We talk about intelligent networks for prioritization of traffic and this concept of a single identity would finally be able to maximize this potential. Visualize for a moment that you decide how you want to communicate with someone, they send you an email but you decide to call them back, you don’t look up a phone number you simply select response type and call the person, because they have a single identity for ALL communications. The network then identifies that you are trying to call rather than email and because of the quality of connection required to make a voice call prioritized your connection. Alternatively the person is away from home or office and prefers to be contacted by IM or text, the platform could inform you that these are the only options to contact the person at this time unless you would like to leave them a voice message which would be converted to text or sent as a voice file to the end user. There are numerous scenarios that we can consider here, but mainly it allows us all as individuals to interact and engage with the environment around us in a nimble framework all using one identifying number. The next step in this process is that we will be oblivious to the actual number on a day to day basis, as this will be automatically assigned to any new application or tool we decide to use. Similar to Skype and other applications today we search each other on Name or Nick name rather than by a specific number. Our network of contacts would be based on who we want to communicate with not what numbers they do or do not have.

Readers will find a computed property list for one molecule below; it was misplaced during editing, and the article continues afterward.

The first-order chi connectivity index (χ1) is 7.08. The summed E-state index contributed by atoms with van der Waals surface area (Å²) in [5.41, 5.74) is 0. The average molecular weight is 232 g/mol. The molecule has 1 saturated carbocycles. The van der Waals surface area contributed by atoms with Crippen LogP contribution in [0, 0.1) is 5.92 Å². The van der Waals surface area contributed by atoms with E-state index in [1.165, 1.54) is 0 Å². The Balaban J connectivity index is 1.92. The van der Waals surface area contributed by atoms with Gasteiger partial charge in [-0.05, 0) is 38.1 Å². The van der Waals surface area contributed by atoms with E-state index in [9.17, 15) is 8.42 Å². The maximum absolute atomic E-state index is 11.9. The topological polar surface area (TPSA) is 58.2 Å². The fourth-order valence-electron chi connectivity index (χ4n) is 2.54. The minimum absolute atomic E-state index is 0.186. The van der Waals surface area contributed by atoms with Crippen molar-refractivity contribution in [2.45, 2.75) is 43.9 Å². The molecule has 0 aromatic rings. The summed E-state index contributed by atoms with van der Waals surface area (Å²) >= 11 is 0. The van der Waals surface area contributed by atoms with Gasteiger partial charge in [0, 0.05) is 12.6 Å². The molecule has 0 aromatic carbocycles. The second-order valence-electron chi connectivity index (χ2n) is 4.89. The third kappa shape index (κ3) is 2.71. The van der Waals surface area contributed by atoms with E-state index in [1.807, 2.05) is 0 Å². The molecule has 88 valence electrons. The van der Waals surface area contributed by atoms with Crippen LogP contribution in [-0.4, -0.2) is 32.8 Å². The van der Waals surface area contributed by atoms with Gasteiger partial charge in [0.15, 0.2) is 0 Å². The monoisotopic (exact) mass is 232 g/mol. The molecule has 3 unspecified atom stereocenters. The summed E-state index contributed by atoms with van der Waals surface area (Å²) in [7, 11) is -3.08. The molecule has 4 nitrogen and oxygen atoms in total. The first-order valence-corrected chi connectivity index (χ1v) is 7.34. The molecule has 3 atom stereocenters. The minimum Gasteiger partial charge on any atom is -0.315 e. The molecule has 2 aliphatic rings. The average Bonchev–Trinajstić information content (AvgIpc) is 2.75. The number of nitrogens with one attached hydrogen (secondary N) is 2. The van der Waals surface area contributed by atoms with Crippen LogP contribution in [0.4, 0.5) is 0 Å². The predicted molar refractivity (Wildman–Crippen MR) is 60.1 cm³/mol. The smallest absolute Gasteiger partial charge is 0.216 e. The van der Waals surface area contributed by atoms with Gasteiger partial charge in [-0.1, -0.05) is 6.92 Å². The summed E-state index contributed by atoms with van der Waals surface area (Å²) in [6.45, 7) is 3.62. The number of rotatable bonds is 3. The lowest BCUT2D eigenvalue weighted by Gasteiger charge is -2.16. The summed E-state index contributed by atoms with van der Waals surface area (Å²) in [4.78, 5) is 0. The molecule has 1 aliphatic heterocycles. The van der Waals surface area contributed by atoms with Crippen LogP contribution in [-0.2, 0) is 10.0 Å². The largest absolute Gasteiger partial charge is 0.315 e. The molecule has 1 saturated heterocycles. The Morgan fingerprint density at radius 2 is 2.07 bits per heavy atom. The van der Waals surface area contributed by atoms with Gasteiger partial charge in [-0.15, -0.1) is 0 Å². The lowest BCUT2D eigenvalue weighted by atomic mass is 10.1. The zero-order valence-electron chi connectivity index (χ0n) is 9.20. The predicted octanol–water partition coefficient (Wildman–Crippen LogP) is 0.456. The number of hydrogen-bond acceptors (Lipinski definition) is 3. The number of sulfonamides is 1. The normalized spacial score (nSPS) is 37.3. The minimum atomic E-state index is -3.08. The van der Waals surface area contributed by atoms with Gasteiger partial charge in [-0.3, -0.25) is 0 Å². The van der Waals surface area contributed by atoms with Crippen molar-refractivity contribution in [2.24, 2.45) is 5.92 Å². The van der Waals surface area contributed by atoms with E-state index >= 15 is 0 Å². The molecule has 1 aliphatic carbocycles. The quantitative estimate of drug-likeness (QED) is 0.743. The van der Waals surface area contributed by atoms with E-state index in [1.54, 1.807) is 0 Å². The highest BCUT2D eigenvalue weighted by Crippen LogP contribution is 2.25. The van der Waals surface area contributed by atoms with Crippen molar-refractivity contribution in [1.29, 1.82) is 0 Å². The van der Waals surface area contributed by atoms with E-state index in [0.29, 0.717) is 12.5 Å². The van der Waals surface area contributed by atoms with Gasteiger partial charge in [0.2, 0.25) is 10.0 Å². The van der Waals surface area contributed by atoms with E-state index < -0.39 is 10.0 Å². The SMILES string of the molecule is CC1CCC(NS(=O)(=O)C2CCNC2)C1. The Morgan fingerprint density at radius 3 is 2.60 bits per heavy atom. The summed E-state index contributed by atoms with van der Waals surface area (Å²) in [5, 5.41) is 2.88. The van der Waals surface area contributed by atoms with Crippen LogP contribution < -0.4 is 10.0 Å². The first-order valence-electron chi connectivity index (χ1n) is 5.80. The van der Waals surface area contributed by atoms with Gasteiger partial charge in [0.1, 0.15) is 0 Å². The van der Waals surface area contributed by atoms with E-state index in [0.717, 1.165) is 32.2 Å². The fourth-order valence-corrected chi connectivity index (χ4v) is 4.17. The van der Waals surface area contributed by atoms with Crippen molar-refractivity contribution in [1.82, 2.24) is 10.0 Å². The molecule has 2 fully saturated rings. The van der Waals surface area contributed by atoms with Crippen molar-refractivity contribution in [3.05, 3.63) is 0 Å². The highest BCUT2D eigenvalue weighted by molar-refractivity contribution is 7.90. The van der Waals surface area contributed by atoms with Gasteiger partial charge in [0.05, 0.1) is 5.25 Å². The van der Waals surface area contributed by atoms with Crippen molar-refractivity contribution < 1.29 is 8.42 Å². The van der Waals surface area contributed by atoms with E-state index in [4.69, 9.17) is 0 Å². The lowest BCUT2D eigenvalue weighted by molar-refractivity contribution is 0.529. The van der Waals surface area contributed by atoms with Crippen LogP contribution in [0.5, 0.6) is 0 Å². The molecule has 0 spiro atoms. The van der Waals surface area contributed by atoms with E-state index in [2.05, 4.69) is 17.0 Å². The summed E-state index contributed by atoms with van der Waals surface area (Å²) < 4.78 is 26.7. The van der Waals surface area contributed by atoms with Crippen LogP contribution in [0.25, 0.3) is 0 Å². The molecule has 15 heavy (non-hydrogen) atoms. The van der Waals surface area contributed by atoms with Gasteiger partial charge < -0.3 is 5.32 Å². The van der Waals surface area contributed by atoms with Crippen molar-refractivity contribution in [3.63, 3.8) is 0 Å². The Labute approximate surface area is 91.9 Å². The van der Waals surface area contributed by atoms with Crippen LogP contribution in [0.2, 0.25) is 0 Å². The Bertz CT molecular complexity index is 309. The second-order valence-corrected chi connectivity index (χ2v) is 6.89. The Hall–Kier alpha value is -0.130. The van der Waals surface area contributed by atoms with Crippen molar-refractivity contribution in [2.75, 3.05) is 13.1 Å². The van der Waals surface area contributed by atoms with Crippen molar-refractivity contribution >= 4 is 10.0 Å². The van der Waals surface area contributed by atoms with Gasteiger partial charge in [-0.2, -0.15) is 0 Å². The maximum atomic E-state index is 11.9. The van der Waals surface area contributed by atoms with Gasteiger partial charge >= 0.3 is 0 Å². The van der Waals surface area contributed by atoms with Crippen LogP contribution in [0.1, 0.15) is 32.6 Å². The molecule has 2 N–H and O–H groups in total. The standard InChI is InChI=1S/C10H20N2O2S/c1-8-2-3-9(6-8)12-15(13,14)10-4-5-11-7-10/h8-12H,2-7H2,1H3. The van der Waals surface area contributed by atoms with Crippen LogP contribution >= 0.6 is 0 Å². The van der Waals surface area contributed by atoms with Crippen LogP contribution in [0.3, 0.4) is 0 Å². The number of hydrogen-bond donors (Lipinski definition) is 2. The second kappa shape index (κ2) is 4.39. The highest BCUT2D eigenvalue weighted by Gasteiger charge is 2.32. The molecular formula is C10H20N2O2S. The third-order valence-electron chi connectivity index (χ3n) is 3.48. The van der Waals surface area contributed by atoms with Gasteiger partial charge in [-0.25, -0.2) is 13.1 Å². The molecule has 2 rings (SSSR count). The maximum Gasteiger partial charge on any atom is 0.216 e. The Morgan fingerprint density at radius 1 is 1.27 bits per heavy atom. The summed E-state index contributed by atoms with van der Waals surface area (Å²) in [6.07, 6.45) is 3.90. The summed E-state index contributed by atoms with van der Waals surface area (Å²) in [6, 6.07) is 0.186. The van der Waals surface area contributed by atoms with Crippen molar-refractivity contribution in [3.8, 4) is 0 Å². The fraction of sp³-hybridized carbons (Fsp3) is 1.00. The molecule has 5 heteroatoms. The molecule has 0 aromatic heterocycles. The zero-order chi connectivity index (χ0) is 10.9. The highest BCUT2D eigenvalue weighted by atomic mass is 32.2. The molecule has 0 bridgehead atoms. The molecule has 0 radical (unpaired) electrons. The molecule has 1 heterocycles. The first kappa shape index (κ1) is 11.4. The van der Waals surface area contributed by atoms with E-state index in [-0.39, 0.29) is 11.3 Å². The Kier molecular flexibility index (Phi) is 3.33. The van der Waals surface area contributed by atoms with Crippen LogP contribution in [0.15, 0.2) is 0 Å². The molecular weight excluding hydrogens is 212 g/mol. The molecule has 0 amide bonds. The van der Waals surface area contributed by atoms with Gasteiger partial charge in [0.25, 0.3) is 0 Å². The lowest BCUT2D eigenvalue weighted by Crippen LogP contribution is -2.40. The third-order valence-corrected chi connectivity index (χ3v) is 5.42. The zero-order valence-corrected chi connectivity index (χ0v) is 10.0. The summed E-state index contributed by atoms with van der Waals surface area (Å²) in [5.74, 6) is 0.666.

The final part of this puzzle is the resulting competition, with a growing number of countries seeking to provide National Broadband Networks under a separate operating entity to Service Providers and Operators, the choice of providers for these services would be limitless as we would be able to retain our IP address which would form the essence of our identity. With virtualization
Now some of you will read this and say, interesting concept but we are years away from realizing this at the moment, well I can tell you it is closer than you think. I have seen a number of applications that are already working to promote multiple device, multiple communication options with a single log in and profile … at the moment this is not as attractive and smooth as it could be, but I am confident that we will soon see an increasing trend to IP based communications and device agnostic platforms that will make our lives simpler and create a new market for cross functional services identifying you as the unique user and no longer each and every one of your separate identities.
Hence yes we will be identified with a number, but not your mobile number an IP address, and to think all of this will be due to the fact that we are about to run out of IP addresses, a classic case of a cloud with a silver lining! J